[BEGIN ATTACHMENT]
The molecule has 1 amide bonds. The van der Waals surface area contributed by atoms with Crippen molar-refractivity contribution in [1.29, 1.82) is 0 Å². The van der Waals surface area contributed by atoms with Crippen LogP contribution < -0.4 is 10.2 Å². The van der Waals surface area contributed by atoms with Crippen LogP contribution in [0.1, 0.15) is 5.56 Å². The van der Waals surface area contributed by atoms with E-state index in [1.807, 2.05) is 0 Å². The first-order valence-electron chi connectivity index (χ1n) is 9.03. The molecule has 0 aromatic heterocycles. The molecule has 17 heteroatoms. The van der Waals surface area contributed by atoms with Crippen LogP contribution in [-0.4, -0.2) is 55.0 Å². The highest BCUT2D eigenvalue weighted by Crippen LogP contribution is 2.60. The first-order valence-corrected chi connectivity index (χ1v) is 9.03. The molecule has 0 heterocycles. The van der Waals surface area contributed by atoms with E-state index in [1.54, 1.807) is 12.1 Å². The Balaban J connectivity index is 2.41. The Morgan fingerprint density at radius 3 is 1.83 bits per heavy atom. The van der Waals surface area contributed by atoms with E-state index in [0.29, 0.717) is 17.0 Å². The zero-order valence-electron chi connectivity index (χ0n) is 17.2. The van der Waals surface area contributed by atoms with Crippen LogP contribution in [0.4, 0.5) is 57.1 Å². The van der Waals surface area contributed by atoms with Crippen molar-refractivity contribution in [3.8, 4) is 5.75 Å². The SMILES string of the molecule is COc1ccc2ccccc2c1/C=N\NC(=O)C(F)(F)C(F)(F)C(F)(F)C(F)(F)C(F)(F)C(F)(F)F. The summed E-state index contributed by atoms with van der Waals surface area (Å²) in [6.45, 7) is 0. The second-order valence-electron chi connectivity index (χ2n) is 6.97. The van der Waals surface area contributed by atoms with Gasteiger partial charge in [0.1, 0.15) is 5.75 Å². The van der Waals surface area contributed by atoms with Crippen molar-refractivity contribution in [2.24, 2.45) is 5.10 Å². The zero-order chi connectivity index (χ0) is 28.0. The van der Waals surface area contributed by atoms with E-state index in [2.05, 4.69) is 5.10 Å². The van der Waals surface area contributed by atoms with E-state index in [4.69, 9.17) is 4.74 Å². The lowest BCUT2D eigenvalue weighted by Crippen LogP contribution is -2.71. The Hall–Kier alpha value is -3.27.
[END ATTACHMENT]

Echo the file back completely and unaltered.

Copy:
The molecule has 1 amide bonds. The van der Waals surface area contributed by atoms with Crippen molar-refractivity contribution in [1.29, 1.82) is 0 Å². The van der Waals surface area contributed by atoms with Crippen LogP contribution < -0.4 is 10.2 Å². The van der Waals surface area contributed by atoms with Crippen LogP contribution in [0.1, 0.15) is 5.56 Å². The van der Waals surface area contributed by atoms with E-state index in [1.807, 2.05) is 0 Å². The first-order valence-electron chi connectivity index (χ1n) is 9.03. The molecule has 0 aromatic heterocycles. The molecule has 17 heteroatoms. The van der Waals surface area contributed by atoms with Crippen LogP contribution in [-0.4, -0.2) is 55.0 Å². The highest BCUT2D eigenvalue weighted by Crippen LogP contribution is 2.60. The first-order valence-corrected chi connectivity index (χ1v) is 9.03. The molecule has 0 heterocycles. The van der Waals surface area contributed by atoms with E-state index in [1.54, 1.807) is 12.1 Å². The Balaban J connectivity index is 2.41. The Morgan fingerprint density at radius 3 is 1.83 bits per heavy atom. The van der Waals surface area contributed by atoms with E-state index in [0.29, 0.717) is 17.0 Å². The zero-order valence-electron chi connectivity index (χ0n) is 17.2. The van der Waals surface area contributed by atoms with Crippen LogP contribution in [0.4, 0.5) is 57.1 Å². The van der Waals surface area contributed by atoms with Crippen molar-refractivity contribution in [3.8, 4) is 5.75 Å². The SMILES string of the molecule is COc1ccc2ccccc2c1/C=N\NC(=O)C(F)(F)C(F)(F)C(F)(F)C(F)(F)C(F)(F)C(F)(F)F. The summed E-state index contributed by atoms with van der Waals surface area (Å²) in [6.45, 7) is 0. The second-order valence-electron chi connectivity index (χ2n) is 6.97. The van der Waals surface area contributed by atoms with Gasteiger partial charge in [0.1, 0.15) is 5.75 Å². The van der Waals surface area contributed by atoms with Crippen molar-refractivity contribution in [2.24, 2.45) is 5.10 Å². The zero-order chi connectivity index (χ0) is 28.0. The van der Waals surface area contributed by atoms with E-state index in [2.05, 4.69) is 5.10 Å². The van der Waals surface area contributed by atoms with E-state index in [4.69, 9.17) is 4.74 Å². The lowest BCUT2D eigenvalue weighted by Crippen LogP contribution is -2.71. The Hall–Kier alpha value is -3.27.